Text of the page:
Washington, 10 October 1998
Mr. LANTOS. Mr. Speaker, I rise in strong support of House
Concurrent Resolution 334, advocating the participation of Taiwan in
the World Health Organization. I want to pay tribute, first of all,
to my distinguished colleague, Mr. Brown of Ohio, who has fought for
this necessary legislation with the courage and passion that he
brings to so many important policy matters in this body. He is truly
a champion for human rights, and I am proud to serve with him. I
also want to pay tribute to our colleague Gerald Solomon, who has
been a leading supporter of Taiwan for many decades.
House Concurrent Resolution 334 addresses a matter that, in my
strongly held opinion, should transcend the political divides that
characterize the complex China-Taiwan issue. This bill is about the
health of children and adults, and about not letting the political
anachronism of Taiwan's exclusion from the international community
limit the ability of its children to receive medical treatments,
vaccines, and support services that would allow them to fight
disease with greater effectiveness and efficiency.
As we debate this issue this afternoon, Taiwan is attempting to
cope with a fatal outbreak of a new, virulent strain of enterovirus
type 71. This disease is highly contagious, and it strikes children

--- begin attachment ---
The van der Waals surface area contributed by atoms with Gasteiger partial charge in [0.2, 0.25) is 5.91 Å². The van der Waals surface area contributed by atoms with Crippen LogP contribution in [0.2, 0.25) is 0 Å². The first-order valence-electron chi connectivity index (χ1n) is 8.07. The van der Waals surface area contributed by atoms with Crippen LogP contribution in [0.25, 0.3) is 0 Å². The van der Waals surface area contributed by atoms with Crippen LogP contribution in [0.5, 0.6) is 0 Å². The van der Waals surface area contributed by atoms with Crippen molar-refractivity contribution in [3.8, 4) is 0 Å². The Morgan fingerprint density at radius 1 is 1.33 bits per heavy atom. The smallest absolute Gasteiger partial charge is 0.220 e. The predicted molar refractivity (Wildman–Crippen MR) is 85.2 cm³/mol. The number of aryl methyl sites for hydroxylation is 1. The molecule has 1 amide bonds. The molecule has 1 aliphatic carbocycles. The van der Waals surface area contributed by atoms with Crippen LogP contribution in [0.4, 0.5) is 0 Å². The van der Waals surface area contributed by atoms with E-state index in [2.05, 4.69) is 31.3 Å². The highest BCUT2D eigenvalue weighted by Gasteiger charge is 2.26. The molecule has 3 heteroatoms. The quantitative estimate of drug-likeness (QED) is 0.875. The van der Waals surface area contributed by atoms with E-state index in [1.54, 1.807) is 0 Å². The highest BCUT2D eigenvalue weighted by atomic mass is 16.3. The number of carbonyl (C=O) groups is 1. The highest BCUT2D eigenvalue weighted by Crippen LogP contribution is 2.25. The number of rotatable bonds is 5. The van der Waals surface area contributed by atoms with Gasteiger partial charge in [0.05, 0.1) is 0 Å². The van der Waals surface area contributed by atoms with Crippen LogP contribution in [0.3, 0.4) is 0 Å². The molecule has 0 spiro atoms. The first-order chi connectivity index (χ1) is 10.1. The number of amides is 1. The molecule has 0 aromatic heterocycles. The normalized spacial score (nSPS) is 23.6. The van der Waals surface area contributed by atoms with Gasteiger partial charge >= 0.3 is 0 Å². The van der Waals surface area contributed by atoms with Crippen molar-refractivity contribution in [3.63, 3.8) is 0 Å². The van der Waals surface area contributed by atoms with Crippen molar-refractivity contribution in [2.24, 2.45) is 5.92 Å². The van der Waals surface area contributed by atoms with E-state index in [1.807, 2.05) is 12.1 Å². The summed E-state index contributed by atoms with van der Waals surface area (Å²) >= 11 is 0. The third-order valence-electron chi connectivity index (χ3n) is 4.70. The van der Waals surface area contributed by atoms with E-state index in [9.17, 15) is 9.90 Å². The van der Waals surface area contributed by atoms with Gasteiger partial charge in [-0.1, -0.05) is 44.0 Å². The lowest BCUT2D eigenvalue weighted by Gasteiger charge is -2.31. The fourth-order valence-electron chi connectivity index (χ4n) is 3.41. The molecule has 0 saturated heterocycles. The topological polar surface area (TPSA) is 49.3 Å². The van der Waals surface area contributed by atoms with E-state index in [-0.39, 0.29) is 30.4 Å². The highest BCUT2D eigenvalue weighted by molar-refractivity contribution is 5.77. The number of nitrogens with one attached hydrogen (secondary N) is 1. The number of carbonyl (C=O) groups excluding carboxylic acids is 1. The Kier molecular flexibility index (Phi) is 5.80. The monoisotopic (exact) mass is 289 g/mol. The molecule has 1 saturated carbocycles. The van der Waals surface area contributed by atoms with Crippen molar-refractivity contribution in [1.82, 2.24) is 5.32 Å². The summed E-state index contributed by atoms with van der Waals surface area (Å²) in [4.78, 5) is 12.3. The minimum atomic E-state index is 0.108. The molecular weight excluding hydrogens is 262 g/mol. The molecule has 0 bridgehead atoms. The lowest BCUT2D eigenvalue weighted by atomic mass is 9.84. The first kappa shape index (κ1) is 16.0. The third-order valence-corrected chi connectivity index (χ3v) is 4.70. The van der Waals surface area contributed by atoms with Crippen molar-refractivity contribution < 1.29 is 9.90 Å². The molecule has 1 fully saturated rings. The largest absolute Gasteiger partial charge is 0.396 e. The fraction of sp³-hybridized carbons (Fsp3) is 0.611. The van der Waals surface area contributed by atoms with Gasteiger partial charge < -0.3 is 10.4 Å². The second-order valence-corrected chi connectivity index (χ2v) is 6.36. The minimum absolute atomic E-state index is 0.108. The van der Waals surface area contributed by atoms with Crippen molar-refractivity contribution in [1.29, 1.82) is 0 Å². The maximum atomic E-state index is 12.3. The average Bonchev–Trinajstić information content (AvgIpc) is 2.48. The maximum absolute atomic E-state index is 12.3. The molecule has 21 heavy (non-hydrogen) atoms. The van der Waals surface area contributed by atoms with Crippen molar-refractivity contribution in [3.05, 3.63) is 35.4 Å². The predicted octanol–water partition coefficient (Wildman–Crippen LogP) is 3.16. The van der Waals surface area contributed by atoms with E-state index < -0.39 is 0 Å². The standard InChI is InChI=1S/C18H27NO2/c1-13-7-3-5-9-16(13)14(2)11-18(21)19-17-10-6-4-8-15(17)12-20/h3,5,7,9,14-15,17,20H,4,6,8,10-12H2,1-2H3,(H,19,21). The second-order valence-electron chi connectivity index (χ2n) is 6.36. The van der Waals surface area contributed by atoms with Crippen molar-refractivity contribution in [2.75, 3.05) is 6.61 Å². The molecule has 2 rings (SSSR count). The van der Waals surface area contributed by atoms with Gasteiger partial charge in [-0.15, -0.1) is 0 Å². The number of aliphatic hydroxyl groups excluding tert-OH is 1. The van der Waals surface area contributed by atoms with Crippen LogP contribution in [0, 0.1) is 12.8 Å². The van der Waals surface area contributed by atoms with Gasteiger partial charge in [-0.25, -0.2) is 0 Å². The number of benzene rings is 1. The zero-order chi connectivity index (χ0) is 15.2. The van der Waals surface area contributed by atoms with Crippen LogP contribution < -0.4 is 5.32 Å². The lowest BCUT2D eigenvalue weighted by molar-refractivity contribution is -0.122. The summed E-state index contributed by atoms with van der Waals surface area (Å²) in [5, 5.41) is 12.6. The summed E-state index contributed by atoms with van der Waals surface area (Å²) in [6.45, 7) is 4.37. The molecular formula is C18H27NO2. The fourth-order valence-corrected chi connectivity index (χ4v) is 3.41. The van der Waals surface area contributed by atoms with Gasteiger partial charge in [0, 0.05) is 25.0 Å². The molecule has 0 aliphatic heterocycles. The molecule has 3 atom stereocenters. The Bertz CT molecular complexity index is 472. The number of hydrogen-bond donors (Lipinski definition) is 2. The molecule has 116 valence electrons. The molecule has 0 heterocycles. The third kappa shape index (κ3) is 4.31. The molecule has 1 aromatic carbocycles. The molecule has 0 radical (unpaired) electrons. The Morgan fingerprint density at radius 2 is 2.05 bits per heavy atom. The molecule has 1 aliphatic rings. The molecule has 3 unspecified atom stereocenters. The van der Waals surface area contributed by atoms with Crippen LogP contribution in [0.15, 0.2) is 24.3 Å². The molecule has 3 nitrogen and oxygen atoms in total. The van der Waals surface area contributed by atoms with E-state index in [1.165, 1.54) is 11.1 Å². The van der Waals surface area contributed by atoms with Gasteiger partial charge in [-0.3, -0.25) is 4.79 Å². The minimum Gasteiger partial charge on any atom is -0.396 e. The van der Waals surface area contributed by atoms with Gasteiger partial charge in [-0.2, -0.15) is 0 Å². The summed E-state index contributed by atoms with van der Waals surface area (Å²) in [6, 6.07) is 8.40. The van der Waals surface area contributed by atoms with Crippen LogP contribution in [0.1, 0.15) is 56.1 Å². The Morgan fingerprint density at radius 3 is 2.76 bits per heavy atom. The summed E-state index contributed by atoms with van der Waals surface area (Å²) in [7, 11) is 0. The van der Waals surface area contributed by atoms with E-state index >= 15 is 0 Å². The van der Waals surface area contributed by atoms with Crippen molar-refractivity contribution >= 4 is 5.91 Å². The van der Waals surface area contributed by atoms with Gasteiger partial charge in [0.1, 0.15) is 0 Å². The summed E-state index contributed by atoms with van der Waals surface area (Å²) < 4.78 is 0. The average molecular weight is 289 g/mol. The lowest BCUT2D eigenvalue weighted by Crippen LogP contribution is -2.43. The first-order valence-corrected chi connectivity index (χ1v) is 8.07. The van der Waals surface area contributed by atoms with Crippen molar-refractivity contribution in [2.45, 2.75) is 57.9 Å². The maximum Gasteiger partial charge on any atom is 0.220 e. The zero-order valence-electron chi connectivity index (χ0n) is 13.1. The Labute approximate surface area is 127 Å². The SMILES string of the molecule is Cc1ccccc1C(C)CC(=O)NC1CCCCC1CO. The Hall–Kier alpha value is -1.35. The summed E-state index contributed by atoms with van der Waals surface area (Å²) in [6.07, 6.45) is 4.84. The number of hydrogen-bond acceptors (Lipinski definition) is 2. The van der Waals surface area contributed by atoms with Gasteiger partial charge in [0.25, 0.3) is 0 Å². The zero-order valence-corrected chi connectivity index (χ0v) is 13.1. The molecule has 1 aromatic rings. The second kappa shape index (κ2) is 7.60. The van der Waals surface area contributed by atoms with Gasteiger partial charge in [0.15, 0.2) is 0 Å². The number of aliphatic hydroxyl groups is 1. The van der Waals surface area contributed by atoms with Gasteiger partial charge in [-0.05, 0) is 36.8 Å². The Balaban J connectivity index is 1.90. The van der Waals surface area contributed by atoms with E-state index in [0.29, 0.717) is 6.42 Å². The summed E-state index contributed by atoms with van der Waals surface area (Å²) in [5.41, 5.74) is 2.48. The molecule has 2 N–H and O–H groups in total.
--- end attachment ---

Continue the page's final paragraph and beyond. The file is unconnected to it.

and infants with devastating consequences, causing sever
inflammation of muscles surrounding the brain, spinal cord, and
heart. In the month of June alone, more than 50 children died from
this horrible affliction.
Mr. Speaker, we have a moral responsibility to do everything in
our power to ease the suffering of the Taiwanese people, and to
achieve this end we must endorse Taiwan's participation in the WHO.
The WHO has the capacity to the provide medical research and
supplies to assuage the impact of the enterovirus epidemic, and we
must not allow diplomatic technicalities to impede this worthy goal.
It is most appropriate that we encourage involvement by Taiwan in
the WHO. Taiwan is a country of some 22 million people, with an
advanced medical and research infrastructure and a highly trained
cadre of medical personnel--many of whom have been educated at the
finest universities in the United States.
Taiwan has much to contribute as a member of the WHO -- it should
be a member, it should be working with other nations to improve
world health. The exclusion of Taiwan from the WHO has everything to
do with petty politics and misguided pride in Beijing, but it is a
great loss to the world community to exclude Taiwan.
Mr. Speaker, I emphatically urge my colleagues to join me in
standing up for the human rights of the children of Taiwan by voting
for House Concurrent Resolution 334.